RBI governor Urjit Patel's comments come barely a few weeks before the Indian government is to announce its annual budget. Photograph: (AFP)
India's total fiscal deficit is targeted at 6.4 per cent of GDP in 2016-17, which is higher than most G20 countries
The chief of India's central bank on Wednesday warned the federal government that not wresting a ballooning fiscal deficit might cause long-term economic damage.
Reserve Bank of India governor Urjit Patel said not reducing the high borrowing levels was also hampering the country's sovereign ratings.
Patel, speaking at an investors' summit in India's western Gujarat state, said both the federal government and state governments had to "take cognisance" of the matter to "mitigate financial volatility" in near future.
India's total fiscal deficit is targeted at 6.4 per cent of GDP in 2016-17, which is above the norm for most emerging markets and G20 countries. In comparison, China's government deficit was a little above two percentage points in 2016.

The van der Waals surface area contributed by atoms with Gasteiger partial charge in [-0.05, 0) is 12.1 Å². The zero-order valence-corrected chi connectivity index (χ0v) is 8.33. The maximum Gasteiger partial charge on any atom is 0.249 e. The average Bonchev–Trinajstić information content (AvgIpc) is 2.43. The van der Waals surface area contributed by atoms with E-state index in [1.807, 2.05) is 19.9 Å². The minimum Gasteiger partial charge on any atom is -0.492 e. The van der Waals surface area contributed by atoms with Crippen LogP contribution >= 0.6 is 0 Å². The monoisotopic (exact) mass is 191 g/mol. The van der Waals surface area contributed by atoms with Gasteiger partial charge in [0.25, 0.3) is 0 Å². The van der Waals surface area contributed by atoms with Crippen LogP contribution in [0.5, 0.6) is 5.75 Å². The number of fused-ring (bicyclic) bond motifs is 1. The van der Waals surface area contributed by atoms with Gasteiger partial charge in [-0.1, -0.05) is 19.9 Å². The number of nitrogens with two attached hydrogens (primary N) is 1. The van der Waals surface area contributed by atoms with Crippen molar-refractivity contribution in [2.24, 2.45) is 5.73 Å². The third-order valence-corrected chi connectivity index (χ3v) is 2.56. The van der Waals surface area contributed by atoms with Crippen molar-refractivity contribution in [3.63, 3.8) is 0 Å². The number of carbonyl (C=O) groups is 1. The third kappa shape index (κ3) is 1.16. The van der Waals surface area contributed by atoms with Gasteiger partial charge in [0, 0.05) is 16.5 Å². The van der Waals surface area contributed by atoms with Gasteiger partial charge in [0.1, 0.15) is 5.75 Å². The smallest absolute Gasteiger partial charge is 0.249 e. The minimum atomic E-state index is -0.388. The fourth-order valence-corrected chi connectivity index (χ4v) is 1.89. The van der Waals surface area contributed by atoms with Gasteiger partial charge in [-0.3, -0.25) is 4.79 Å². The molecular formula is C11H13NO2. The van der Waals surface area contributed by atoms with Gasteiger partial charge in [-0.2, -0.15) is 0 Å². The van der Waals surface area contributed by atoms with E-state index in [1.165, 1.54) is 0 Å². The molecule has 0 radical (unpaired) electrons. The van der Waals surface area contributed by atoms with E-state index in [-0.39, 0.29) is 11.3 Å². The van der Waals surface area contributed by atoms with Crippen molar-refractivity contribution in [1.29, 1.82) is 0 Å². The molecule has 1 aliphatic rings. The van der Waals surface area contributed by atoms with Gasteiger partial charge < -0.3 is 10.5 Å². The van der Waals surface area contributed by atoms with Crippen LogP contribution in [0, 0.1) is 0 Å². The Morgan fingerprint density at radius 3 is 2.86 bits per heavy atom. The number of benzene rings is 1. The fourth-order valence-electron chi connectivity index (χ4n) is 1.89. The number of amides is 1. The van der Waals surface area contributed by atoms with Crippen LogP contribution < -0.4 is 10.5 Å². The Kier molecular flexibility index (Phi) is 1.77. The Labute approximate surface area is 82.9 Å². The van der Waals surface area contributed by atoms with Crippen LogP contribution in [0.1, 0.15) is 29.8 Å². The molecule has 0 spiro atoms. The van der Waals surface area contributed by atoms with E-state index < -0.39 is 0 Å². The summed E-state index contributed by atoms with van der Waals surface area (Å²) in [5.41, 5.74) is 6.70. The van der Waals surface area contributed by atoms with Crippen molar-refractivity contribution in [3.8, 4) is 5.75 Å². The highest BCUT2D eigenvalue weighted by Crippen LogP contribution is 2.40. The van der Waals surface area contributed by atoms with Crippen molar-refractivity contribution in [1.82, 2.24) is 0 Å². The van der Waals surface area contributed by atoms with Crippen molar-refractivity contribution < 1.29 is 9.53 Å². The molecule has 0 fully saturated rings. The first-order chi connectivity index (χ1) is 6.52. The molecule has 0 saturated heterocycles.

Patel's comments come weeks before the Narendra Modi administration is set to announce its annual budget.
The high debt burden has also scuttled India's chance of upgrading credit rating. Recently, Reuters had reported that the Indian government had pushed Moody's to get a better rating from its existing Baa3 rating -- the lowest investment grade.
But the international credit rating agency remained unmoved, with the company's senior vice president and sovereign analyst Marie Diron reasoning that high debt levels and the saddled banking sector were key reasons for the status quo.
(WION with inputs from Reuters)